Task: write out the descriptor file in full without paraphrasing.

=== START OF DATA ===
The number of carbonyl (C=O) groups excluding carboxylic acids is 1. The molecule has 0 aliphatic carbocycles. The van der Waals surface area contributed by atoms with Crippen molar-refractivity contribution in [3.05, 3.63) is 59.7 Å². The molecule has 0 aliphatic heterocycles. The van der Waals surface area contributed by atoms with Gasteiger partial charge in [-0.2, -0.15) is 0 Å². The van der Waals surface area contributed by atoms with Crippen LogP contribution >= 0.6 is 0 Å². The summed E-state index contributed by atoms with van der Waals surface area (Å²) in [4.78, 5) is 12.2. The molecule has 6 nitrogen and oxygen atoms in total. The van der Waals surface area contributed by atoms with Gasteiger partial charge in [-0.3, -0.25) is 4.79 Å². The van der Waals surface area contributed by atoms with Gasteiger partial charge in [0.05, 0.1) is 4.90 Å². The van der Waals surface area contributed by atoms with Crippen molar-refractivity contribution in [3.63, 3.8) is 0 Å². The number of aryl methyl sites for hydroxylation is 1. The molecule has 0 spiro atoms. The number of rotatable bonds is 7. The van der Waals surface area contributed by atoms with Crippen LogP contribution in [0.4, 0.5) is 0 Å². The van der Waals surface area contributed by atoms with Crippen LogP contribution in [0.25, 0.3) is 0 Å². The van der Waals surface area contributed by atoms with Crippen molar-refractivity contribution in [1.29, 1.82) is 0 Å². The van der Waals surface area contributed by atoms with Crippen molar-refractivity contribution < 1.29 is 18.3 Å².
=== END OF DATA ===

The number of carbonyl (C=O) groups excluding carboxylic acids is 1. The molecule has 0 aliphatic carbocycles. The van der Waals surface area contributed by atoms with Crippen molar-refractivity contribution in [3.05, 3.63) is 59.7 Å². The molecule has 0 aliphatic heterocycles. The van der Waals surface area contributed by atoms with Gasteiger partial charge in [-0.2, -0.15) is 0 Å². The van der Waals surface area contributed by atoms with Crippen LogP contribution >= 0.6 is 0 Å². The summed E-state index contributed by atoms with van der Waals surface area (Å²) in [4.78, 5) is 12.2. The molecule has 6 nitrogen and oxygen atoms in total. The van der Waals surface area contributed by atoms with Gasteiger partial charge in [-0.3, -0.25) is 4.79 Å². The van der Waals surface area contributed by atoms with Gasteiger partial charge in [0.05, 0.1) is 4.90 Å². The van der Waals surface area contributed by atoms with Crippen molar-refractivity contribution in [3.63, 3.8) is 0 Å². The number of aryl methyl sites for hydroxylation is 1. The molecule has 0 spiro atoms. The number of rotatable bonds is 7. The van der Waals surface area contributed by atoms with Crippen LogP contribution in [0.4, 0.5) is 0 Å². The van der Waals surface area contributed by atoms with Crippen LogP contribution in [0.25, 0.3) is 0 Å². The van der Waals surface area contributed by atoms with Crippen molar-refractivity contribution in [1.29, 1.82) is 0 Å². The van der Waals surface area contributed by atoms with Crippen molar-refractivity contribution < 1.29 is 18.3 Å².